School board signs off on new high school’s final design and $87 mil. price

A rendering of the new high school.

By Randi B. Hagi, assistant editor

Harrisonburg’s new school will cost no more than $87.2 million, the school board decided in a unanimous vote at its meeting Tuesday, as it recommended updated designs to go to the city council for its final approval.  

Specifically, the price includes:

  • $16.53 million for the site work
  • $63.26 million for the building.
  • And $7.45 million in design costs.

That $87.2 million is a “guaranteed maximum price,” which Jim Delucas, chief development officer at Nielsen Builders, Inc., presented to the board, meaning that unless the school board decides to change the design, the final cost cannot exceed that amount. And it still could cost less if some aspects of construction come in under budget.

The price is not quite $2 million over what Grimm + Parker Architects, who worked with Nielsen on the now-approved design, quoted the school board in January. And that price, of $85.5 million, did not include the $5 million football stadium complex or geothermal energy wells that were included in the design approved on Tuesday.

Other design details that Delucas announced include:

  • Baseball, softball, tennis, and multipurpose turf facilities,
  • A walking trail to connect to a city shared use path,
  • An entrance dubbed “East Kaylor Road” near the Pano’s property,
  • Three stories of academic wings, which can be expanded upon in the future
  • And a core capacity of 1,500 students, meaning that many students can fit in central spaces like the cafeteria.

“I’m really pleasantly surprised by the final number,” school board member Nick Swayne said. “I thought it was going to be higher. And if you compare this to high schools that have been built recently in Virginia, we’re about $15-$20 million under.”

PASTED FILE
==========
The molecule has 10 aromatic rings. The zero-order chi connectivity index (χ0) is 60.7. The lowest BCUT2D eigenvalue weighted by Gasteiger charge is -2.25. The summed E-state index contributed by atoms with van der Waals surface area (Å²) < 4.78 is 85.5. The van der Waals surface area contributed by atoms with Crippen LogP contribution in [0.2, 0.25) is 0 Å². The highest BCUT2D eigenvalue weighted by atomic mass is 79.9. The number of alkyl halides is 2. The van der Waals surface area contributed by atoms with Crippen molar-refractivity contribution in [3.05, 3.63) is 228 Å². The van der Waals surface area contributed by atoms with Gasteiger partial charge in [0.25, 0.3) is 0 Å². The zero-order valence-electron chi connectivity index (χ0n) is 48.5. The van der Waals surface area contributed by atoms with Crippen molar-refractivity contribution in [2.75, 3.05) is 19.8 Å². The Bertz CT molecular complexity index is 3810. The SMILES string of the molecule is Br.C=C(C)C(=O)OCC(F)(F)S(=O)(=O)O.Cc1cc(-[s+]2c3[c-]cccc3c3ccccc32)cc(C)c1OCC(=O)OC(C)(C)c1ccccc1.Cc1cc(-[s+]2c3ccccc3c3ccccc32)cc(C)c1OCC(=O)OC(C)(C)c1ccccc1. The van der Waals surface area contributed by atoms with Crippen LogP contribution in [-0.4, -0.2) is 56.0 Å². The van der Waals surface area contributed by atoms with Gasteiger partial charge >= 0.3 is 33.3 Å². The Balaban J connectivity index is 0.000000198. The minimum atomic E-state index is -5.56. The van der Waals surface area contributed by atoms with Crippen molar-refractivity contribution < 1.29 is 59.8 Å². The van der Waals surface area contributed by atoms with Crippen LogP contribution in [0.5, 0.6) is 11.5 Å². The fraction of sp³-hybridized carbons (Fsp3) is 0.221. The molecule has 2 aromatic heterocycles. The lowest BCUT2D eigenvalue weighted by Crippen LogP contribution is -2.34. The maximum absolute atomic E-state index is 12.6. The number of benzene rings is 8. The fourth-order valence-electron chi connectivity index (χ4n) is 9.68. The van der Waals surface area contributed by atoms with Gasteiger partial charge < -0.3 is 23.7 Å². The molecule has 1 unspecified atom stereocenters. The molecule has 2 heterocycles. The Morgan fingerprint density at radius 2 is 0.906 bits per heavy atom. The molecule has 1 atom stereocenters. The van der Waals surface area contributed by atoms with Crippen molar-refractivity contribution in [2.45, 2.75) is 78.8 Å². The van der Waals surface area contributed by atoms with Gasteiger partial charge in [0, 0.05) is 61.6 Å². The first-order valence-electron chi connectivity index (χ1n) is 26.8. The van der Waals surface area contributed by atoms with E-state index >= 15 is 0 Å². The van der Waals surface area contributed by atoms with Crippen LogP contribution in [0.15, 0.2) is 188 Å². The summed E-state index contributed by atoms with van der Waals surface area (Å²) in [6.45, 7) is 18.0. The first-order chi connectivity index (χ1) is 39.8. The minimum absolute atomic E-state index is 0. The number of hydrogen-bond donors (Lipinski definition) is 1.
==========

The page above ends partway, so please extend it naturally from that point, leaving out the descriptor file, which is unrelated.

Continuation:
The price, design drawings and construction schedule go to the city council for a vote on Nov. 12. Pending the council’s approval after a second reading in the Nov. 26 meeting, Nielsen will break ground on the site off of South Main Street before the end of 2019. 

Delucas said the firm already submitted the site plan to the city’s Community Development office for its approval. The idea, he said, is that “we’ll have that permit in hand, and we would like to start Dec. 16, pushing dirt … to be in school for Aug. 2022.”

The school board members eagerly competed to make the motion and second the resolution approving the new high school. 

“It’s been a long time coming,” Board Chair Deb Fitzgerald said, before the unanimous vote was taken to a smattering of applause.

“It feels like a safe price,” said Obie Hill, another board member. 

He recognized some of his colleagues from the “For HHS2” movement in the audience. The grassroots group formed in October 2017 to advocate for the construction of the new high school.

“I’m sure they’re happy to see this finally come to fruition,” Hill said.

“It’s a wonderful example of partnering and cooperation from all the stakeholders involved,” Board Vice Chairman Andy Kohen said.

‘Home-grown and home-built’

Delucas said that including subcontractors in the early stages of the design process helped them make accurate cost estimates.

“It’s been a really collaborative effort between the school board, the students, the teachers, the faculty, our design partners, and our contractors that we have on board. Everybody has some skin in this game,” Delucas said. 

Various firms including Grimm + Parker Architects, Valley Engineering (based in Mt. Crawford), Broadway-based Trumbo Electric, and Riddleberger Brothers, a mechanical contractor based in Mt. Crawford, all contributed to the designs. 

Delucas said 55 percent of the project’s contractors are based in Harrisonburg or Rockingham County, 75 percent of them are in the Shenandoah Valley and 95 percent of them are in Virginia.

“It’s home-grown and home-built,” Fitzgerald said.

Craig Mackail, chief operating officer, said additional “soft costs,” such as furniture, fixtures and equipment would cost the school about $8 million.

“That’s standard,” Mackail said.

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